The setup procedure progresses in the following fashion.
The operator, using keyboard 14 enters the date, part no. and revision level information, followed by the diameter of the holes to be drilled in a given board 25, the diameter of the target area and the minimum clearance between the outer edge of the hole H and the surrounding metal. Next, the template 115 is inserted into the system, and setup pins are placed through the punch assembly holes 37 and the set-up holes 118, 119. Next, the clamps 31, 32 are activated to grasp the template.
With the template secured in the proper reference position (provided by the pins through the set-up holes 118, 119), the operator then enters the appropriate commands to permit manual translation of the four sets of source/detector pairs approximately over the respective target holes A', B', C' and D'. In the specific embodiment this is done by manipulating the M key, followed by the numeral 1 key, which enables manual control of the source 21/detector 26 pair, followed by manipulation of the arrow keys on the keyboard 14 to translate the source 21/detector 26 to a position directly over target hole A', after which the operator presses the enter key to record the approximate coordinate position, This is followed by pressing the numeral 2 key, which enables manual control of the source 22/detector 27 pair, manipulation of arrow keys to translate this pair over the reference hole B', and actuation of the enter key to record the coordinate position of source 22/detector 27. This is repeated for the third and fourth source/detector pairs 24, 29 and 23, 28, respectively.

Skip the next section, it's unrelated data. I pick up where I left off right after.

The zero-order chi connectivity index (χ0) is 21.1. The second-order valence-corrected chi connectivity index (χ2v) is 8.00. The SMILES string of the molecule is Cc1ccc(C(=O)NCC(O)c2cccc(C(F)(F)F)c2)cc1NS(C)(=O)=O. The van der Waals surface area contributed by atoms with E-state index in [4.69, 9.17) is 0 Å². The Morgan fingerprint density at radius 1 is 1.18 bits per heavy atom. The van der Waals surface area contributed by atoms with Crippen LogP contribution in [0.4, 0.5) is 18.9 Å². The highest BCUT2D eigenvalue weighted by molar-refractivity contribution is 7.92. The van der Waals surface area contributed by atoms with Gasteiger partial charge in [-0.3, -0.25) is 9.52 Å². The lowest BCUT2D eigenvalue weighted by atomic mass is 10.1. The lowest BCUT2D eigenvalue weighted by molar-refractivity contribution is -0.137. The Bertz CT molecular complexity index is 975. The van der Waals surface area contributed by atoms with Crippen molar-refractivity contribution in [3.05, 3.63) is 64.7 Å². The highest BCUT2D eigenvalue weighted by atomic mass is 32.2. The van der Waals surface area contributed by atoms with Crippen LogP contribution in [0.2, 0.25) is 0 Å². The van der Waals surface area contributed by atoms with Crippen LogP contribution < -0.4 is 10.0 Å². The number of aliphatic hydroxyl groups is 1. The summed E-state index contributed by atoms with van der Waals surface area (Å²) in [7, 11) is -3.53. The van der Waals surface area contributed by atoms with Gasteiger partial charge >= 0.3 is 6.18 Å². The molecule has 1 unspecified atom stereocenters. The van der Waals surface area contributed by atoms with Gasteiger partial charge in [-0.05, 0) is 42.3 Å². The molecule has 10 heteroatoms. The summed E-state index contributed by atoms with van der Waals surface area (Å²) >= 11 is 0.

After all four source/detector pairs have been approximately centered over the respective target holes A'-D', the panel clamps 31, 32 are positioned with respect to the opposing edges of the template 115 by keyboard entry of appropriate commands by the operator. In the specific embodiment, the operator first actuates the C key, which enables manual control for the panel clamps 31, 32, followed by actuation of the L key, which enables manual control for the left hand panel clamp 31. Thereafter, the left hand panel clamp 31 is manually positioned with respect to the template 115, after which the enter key is actuated to record the x-y positions of this panel clamp. This is followed by the actuation of the R key to enable manual control of the right hand panel clamp 32, followed by manual positioning of clamp 32 and activation of the enter key, to record the x-y positions of this panel clamp.